Laser skin resurfacing is performed using an ablative laser. Ablative lasers vaporize the skin on the surface of the body and are an effective method for removing the topmost layer, leaving room for healthy new skin to grow. The CO2 laser can be focused to a very thin beam for scalpel-thin cuts. It can also be used in a more diffused mode to vaporize a greater amount of soft tissue. This process is commonly used to treat a wide variety of skin conditions, including acne scars, extensive sun damage and surgical scars.
The process can take anywhere from a couple minutes to an hour depending on the size of the area to be treated. Because of the ablative nature of the procedure, an anesthetic or numbing agent will be required. The laser skin resurfacing technique stimulates the production of new collagen in the skin to complete the healing process. This is useful in Mohs surgery recovery, reducing the appearance of residual surgical scars once the cancer has been completely removed.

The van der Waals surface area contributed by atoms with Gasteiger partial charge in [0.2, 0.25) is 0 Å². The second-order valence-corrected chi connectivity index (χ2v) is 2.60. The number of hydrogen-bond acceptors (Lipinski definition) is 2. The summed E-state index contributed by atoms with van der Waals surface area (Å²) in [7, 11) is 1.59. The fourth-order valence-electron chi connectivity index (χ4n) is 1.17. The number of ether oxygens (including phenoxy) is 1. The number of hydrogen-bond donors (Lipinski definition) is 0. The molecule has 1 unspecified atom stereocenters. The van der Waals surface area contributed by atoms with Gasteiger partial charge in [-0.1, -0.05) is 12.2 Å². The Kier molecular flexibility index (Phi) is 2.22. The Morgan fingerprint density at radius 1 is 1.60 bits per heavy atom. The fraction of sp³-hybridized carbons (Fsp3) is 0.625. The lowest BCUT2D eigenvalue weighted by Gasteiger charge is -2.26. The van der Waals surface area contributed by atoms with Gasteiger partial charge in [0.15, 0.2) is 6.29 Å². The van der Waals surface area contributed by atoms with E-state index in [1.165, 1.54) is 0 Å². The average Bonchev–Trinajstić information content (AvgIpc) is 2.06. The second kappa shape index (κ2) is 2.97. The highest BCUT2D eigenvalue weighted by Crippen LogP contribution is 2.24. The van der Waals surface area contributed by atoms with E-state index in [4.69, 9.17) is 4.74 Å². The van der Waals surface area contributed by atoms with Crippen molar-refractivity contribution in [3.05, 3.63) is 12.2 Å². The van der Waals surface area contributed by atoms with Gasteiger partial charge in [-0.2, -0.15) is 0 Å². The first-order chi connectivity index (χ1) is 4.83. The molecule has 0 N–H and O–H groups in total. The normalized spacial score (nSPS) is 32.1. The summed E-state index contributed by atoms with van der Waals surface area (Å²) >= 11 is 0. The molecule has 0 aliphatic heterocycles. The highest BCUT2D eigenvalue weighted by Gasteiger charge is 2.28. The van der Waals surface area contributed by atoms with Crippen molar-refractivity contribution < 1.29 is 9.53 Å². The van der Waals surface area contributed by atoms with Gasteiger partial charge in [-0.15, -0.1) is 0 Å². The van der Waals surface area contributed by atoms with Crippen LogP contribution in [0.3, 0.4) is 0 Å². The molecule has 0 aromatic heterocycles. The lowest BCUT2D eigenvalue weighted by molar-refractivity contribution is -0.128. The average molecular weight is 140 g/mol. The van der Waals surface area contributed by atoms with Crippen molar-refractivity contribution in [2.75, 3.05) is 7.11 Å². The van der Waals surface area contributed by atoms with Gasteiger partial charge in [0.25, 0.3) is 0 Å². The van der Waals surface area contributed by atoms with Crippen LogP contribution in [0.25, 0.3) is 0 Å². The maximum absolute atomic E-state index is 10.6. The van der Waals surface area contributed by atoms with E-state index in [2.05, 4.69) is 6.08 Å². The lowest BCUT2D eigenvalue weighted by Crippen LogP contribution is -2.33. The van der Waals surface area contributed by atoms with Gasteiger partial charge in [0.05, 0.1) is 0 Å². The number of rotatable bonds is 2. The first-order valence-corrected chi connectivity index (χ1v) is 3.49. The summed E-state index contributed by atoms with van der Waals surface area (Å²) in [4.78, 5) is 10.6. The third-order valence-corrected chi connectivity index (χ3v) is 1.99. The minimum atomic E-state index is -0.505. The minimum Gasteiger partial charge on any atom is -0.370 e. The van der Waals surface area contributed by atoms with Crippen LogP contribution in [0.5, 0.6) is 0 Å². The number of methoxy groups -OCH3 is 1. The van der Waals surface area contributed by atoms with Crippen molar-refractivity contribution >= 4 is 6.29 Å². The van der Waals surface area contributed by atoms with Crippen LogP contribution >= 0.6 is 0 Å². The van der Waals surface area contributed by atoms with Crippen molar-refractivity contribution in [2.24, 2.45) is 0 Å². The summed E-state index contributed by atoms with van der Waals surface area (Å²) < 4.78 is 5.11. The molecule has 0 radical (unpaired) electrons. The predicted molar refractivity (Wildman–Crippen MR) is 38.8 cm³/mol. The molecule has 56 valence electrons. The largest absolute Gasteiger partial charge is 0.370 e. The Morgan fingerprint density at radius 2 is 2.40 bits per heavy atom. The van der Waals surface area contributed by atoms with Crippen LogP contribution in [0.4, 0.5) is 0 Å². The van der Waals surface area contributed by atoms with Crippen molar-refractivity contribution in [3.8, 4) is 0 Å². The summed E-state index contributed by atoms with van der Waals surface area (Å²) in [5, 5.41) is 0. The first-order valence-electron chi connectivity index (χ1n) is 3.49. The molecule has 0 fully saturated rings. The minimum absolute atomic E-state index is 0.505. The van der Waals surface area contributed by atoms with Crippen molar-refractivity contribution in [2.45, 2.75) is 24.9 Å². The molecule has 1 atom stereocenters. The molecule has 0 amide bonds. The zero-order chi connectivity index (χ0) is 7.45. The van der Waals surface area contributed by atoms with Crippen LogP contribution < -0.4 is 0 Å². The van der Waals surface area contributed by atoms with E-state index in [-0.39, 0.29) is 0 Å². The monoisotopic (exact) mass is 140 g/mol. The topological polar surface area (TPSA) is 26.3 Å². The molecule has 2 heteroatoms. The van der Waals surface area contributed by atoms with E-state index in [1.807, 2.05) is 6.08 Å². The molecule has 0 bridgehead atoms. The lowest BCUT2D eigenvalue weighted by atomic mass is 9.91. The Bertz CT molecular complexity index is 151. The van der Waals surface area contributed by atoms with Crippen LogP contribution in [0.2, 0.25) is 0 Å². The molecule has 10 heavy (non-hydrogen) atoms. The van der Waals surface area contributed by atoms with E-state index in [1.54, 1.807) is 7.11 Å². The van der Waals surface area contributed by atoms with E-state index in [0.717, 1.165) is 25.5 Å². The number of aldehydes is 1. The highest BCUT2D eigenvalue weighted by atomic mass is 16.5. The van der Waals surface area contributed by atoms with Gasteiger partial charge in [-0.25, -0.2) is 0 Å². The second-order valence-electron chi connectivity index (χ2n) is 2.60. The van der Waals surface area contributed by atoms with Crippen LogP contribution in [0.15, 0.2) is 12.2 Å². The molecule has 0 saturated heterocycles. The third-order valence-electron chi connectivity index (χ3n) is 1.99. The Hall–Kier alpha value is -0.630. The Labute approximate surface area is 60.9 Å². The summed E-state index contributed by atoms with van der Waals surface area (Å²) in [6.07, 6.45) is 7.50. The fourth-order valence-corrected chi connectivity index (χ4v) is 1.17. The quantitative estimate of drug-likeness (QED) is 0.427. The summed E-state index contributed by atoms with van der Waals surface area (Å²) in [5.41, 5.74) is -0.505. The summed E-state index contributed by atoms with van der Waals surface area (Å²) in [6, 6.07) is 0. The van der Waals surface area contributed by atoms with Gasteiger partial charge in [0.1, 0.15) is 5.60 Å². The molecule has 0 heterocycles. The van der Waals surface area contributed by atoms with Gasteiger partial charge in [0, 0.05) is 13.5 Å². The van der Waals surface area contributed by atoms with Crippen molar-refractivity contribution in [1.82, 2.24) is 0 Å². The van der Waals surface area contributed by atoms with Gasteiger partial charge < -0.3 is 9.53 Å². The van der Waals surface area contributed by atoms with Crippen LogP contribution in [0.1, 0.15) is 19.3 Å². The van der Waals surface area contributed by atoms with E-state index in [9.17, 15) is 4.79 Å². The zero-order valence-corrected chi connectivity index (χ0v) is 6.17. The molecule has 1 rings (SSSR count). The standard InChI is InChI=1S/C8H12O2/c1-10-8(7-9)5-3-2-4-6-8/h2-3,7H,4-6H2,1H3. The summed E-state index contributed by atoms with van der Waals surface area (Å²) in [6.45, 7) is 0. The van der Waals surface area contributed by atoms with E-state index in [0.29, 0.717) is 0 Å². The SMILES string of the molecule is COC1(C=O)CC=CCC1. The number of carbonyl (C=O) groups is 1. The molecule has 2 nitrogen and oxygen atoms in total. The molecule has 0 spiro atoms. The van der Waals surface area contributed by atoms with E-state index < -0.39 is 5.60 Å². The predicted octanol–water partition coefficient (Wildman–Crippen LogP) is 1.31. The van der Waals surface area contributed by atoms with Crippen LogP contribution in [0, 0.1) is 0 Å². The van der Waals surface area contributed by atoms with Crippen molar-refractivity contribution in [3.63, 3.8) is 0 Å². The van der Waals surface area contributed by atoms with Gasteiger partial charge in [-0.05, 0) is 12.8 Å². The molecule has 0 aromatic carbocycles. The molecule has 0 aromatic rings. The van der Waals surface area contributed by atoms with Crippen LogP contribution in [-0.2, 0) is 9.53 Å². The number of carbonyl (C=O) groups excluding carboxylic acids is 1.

Microneedling: How This Celebrity Beauty Craze Helps Mohs Surgery Recovery
Microneedling, or collagen induction therapy and percutaneous induction, is a minimally invasive procedure and effective skin rejuvenator that helps stimulate the production of healing collagen. The procedure uses a device containing many fine needles that are applied across the skin to create a controlled micro-injury. This injury triggers the body to produce collagen and elastin. The result of microneedling is improved skin texture and increased firmness. Microneedling is also an effective treatment for scars and stretch marks, and the depth of the treatment can be controlled by your provider to ensure the best results.